We were shocked by the hurt and anger – made very clear in your pages – that arose from our letter about finding a Orkney-registered scallop dredger in Milton Harbour.
One Tiree fisherman took it as a “patronising… personal attack“. It wasn’t intended as that, at all, but we nevertheless would like to apologise to him for the “cheek”. As long-term visitors, we have huge respect for all who make their living on Tiree, by land or by sea, and some idea of how difficult that can be.
It’s also true that, given the damage wrought over decades to banks in the Hebrides by big scallop dredgers, one small one isn’t going to make much difference now. Not so long ago, island boats would go out to the Scarinish banks to long-line for flat-fish, ling and even cod. That’s not possible, in part because of the dredging. But as Frazer MacInnes pointed out in his letter, we can’t turn the clock back.
Another fisherman wrote a lengthy attack on us, on ignorant tourists who question things and indeed on most marine science, in the Oban Times, which you also printed. This is the response that we’ve sent to that paper:
Angus MacPhail did a lot to illustrate the desperate PR problems of modern commercial fishing with his article “A Threat to Fragile Island Economies”. It firmly told off a tourist who dared to question scallop dredging for arrogance, ignorance, superciliousness, narrow-mindedness and a lack of education. Well… at least Mr MacPhail was listening. I’m that tourist.
With my wife, I wrote a short, polite letter to Tiree’s excellent An Tirisdeach newssheet where we questioned the arrival of a scallop dredger (from Orkney) at a Tiree pier. I had family links with Tiree, friends who are fishermen, and we have been visiting for many years. Along with all of marine science I know well enough what devastation the dredgers have wreaked there and around Britain.
Sadly, many small-scale fixed-gear fishermen and divers throughout Argyll and on the Clyde (where we live) have long been too nervous to speak up against this uniquely destructive fishing method. Someone needs to.
But Mr MacPhail says tourists cannot. We don’t have a right to do anything except take in the view. He ignores the fact that we are fishermen’s customers and that we are also tax-payers who subsidise commercial fishing – not least the improvement of fishing piers at Tiree and elsewhere. Mr MacPhail goes on. Marine science on dredging is not credible (if he disagrees with it). Britain’s most eminent professor of marine and fishing policy is simply “manipulating data” to support his “anti-fishing agenda”. There should be no Marine Protected Areas – fishermen can police themselves. Our view on dredging – which echoes that of the Marine Conservation Society, Scottish Environmental Link, Marine Stewardship Council, Greenpeace, Friends of the Earth and others, all science-based – is mere “moral posturing”. Sounds a little like Mr MacPhail pulled up Donald Trump in his trawl.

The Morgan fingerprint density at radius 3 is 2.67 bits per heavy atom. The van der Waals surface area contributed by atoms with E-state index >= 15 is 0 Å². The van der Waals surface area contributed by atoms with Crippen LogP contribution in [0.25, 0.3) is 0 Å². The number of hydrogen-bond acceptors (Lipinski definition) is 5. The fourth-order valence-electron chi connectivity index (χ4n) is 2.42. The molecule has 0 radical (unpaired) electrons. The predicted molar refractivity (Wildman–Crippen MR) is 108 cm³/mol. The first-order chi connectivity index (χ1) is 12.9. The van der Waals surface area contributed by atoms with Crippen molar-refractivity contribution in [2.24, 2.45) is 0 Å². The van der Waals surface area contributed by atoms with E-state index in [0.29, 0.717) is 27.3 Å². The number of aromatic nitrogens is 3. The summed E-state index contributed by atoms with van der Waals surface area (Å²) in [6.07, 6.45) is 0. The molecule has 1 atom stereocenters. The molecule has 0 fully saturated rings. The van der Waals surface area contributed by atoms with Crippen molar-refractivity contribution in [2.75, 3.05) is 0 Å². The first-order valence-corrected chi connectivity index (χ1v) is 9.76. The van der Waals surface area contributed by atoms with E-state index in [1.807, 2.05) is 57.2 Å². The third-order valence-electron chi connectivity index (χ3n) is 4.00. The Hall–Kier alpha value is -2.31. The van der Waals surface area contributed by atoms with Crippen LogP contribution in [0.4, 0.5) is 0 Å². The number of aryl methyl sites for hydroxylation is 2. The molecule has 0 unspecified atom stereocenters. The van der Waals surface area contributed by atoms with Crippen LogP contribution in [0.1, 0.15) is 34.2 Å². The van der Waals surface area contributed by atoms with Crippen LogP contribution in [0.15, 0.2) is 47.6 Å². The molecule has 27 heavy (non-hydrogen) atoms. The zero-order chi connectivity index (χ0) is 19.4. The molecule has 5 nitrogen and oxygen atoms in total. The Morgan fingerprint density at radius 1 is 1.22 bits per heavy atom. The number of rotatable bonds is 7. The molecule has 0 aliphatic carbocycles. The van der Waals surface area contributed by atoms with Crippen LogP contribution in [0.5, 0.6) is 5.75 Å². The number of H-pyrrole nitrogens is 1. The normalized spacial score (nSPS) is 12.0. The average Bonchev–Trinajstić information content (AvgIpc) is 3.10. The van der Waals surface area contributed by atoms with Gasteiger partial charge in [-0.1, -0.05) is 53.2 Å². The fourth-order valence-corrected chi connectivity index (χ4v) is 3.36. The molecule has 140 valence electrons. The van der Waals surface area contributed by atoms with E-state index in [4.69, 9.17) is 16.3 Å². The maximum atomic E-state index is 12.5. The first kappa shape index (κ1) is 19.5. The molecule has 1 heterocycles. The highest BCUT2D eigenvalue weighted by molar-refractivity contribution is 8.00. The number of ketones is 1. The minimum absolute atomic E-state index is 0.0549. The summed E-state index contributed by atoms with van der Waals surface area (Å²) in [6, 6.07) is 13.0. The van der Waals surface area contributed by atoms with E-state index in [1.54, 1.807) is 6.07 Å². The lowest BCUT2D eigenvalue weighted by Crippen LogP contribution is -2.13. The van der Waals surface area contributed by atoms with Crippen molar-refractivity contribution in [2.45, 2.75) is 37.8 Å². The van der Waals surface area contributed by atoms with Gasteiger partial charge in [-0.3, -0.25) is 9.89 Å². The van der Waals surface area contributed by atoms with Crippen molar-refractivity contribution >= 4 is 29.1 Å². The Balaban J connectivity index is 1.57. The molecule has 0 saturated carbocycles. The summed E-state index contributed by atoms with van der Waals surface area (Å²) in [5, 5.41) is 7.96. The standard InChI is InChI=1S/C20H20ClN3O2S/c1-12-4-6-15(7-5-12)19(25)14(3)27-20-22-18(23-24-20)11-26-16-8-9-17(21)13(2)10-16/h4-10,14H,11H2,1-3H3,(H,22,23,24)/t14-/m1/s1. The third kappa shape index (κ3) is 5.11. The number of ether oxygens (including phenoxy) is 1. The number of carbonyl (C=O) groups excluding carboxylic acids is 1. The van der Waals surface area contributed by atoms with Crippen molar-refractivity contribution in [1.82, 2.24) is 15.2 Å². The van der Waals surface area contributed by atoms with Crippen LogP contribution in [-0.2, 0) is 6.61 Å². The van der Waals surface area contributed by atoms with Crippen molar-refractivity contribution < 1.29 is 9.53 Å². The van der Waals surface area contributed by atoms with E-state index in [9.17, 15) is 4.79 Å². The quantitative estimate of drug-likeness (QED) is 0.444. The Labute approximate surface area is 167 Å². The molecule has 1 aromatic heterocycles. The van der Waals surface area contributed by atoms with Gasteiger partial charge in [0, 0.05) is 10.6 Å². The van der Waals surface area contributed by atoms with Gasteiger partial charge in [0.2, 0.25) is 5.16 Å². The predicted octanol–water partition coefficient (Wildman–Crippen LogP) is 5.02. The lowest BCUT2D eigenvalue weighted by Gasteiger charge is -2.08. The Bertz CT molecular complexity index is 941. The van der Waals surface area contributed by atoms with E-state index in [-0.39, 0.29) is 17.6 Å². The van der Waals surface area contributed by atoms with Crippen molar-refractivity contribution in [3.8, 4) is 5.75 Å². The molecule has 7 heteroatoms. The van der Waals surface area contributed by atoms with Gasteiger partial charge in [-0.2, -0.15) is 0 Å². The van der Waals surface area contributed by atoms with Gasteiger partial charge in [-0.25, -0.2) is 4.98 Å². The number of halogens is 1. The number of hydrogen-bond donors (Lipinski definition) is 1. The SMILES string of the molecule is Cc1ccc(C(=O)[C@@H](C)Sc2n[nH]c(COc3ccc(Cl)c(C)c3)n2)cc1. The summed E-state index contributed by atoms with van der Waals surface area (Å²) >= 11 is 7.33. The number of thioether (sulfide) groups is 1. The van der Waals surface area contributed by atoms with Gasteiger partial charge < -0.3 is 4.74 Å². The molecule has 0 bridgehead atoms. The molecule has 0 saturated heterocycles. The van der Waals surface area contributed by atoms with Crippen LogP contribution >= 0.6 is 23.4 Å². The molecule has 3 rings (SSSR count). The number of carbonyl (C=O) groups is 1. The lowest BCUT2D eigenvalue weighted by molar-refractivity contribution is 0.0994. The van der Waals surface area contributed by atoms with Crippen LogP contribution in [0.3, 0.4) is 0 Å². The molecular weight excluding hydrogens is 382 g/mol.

It’s not funny, though. This industry that has always shouted down those who dare voice concerns about a resource that belong to all of us. If Britain’s fishermen had proved good custodians of the sea and its contents over the last century, we might trust them a bit more. You only need follow the news to see how big scallop dredgers shamelessly flout the rules on gear and environmental protection – and we find out only about those that are caught.
This is little to do with “fragile island economies” – most large-scale scallop dredging is about big East Coast companies, big profits and a workforce many of whom are from abroad. I have the utmost respect for Tiree’s fishermen and all people across Scotland who make their living from the sea and land in a sustainable way – and I know many who do. I would suggest Mr MacPhail curb his temper and takes a measure of the width of his own mind. Don’t we all want pretty much what his father would have wanted – a healthy sea, recovering stocks and a fishing industry with hope for the future?